Oh, and the long-term effect of my daughter's meds were a total void of memories during those 4 years! If you want more info, e me at ____@____.com
W.K. answers from Abilene on April 02, 2008
There is a patch called Daytrana. It works pretty well and comes in many strengths. You apply it to the skin, usually the butt or hip, some children don't like to keep it on though. I tried it with my children and had good results except 3 of the 4 would take it off before they were supposed to. My twins also have gerd and take prevacid. They take adderall xr. They used to have vomitting also, but we found out they were having migraines. Once that was controlled they were fine. Daytrana is the only thing I can think of because it doesn't even go in the stomach.
Take care and good luck,
A.B. answers from Dallas on April 02, 2008
I've just read over all the responses so far and I'm so surprised at how many children take medication for "focusing issues". Anyone know why just over the last decade children are unable to "focus". Is that really an 'issue' or just a child being a child w/curiosity and energy? I'm truly just wondering as I don't know any children w/ADD/ADHD. It seems like doctors are over-prescribing meds for problems that maybe could be dealt w/in a different way or aren't really problems to begin with. Again, I could certainly be wrong as I am ignorant in this area...just curious.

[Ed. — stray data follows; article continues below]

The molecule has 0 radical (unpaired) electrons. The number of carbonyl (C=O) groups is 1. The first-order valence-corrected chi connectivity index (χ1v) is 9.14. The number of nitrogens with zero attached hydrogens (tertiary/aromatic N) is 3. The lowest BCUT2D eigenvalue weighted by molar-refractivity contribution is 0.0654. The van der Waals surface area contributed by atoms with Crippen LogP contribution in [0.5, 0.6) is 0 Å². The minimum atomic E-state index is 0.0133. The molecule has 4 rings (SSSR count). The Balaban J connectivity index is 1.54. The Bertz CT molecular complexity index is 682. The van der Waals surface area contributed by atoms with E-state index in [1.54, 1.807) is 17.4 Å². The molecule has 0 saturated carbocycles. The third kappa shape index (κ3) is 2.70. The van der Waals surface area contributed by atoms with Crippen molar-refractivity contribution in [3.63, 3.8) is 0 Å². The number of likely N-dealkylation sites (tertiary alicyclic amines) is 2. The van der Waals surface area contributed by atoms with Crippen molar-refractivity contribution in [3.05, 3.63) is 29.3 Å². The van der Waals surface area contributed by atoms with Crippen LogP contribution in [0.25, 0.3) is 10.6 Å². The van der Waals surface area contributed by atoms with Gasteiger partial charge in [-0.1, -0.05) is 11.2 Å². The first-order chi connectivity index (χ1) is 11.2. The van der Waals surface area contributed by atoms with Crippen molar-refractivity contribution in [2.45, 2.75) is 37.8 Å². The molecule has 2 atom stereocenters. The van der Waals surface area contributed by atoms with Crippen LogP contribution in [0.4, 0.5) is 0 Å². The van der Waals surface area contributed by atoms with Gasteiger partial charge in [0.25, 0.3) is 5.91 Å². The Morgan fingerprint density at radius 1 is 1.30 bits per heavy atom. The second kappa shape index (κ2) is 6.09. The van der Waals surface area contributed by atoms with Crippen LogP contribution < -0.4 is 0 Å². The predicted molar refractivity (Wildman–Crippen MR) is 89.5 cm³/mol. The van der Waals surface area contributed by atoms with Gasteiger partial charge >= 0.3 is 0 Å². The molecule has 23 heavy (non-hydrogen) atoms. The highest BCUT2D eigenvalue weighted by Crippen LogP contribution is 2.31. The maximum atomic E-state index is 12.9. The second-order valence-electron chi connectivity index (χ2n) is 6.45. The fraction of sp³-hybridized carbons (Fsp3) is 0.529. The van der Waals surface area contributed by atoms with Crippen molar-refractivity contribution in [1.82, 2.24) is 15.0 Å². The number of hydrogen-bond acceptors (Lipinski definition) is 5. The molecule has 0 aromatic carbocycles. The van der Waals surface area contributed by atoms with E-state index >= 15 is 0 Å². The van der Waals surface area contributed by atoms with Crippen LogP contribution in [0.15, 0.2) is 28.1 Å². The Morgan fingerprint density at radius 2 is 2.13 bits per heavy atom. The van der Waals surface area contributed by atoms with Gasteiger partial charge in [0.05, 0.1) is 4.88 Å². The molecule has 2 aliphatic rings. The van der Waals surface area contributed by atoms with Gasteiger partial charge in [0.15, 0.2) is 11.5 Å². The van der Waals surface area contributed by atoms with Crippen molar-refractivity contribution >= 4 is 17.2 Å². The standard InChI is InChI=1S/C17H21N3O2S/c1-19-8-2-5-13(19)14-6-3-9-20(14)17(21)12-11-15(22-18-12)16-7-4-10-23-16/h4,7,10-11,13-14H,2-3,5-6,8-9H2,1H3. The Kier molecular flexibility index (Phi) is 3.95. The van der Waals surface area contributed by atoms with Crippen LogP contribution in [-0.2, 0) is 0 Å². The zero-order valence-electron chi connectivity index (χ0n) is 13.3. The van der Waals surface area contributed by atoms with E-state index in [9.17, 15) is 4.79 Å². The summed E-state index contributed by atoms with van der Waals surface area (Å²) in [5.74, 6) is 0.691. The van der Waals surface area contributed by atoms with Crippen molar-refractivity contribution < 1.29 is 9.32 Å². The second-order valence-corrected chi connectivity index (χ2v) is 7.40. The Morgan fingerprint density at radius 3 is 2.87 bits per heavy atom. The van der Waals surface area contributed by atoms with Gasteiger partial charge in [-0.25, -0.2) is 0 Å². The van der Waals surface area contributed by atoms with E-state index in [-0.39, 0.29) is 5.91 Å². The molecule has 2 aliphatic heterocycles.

S.C. answers from Dallas on April 02, 2008
A., my son takes Dytrana which is a patch. The patch works for us because it never has to pass through the stomach and I can control the lenght of time the meds are in his system by simply taking the patch off. My son also is on meds for foucusing issues. Hopes this helps.
A.R. answers from Amarillo on April 02, 2008
I agree with Janice and April. It seems that meds are given to children all too frequently. I have friends whose children have ADD/ADHD and their symptoms went away when certain foods were eliminated from their diet, and natural and homeopathic remedies were used instead of meds, and they were taken to see a vision specialist. In my opinion you should examine all your options BEFORE giving meds to your child. And many times what works for one child doesn't work for another which leads to an experiment on several meds until one works and not to mention side effects are sometimes involved. Don't get me wrong there is a time and a place for medicine. I pray God leads you to make an informed decision that is best for your family.
M.M. answers from Oklahoma City on April 03, 2008
My step-brother is a pediatrician and suggested we use Concerta. I asked him before I asked our dr. We have had no issues with appetite or nausea at all. My son is growing like a weed, he can concentrate at school and he doesn't have mood swings that we had experienced with other medications. It is more expensive, but to us, it was worth it.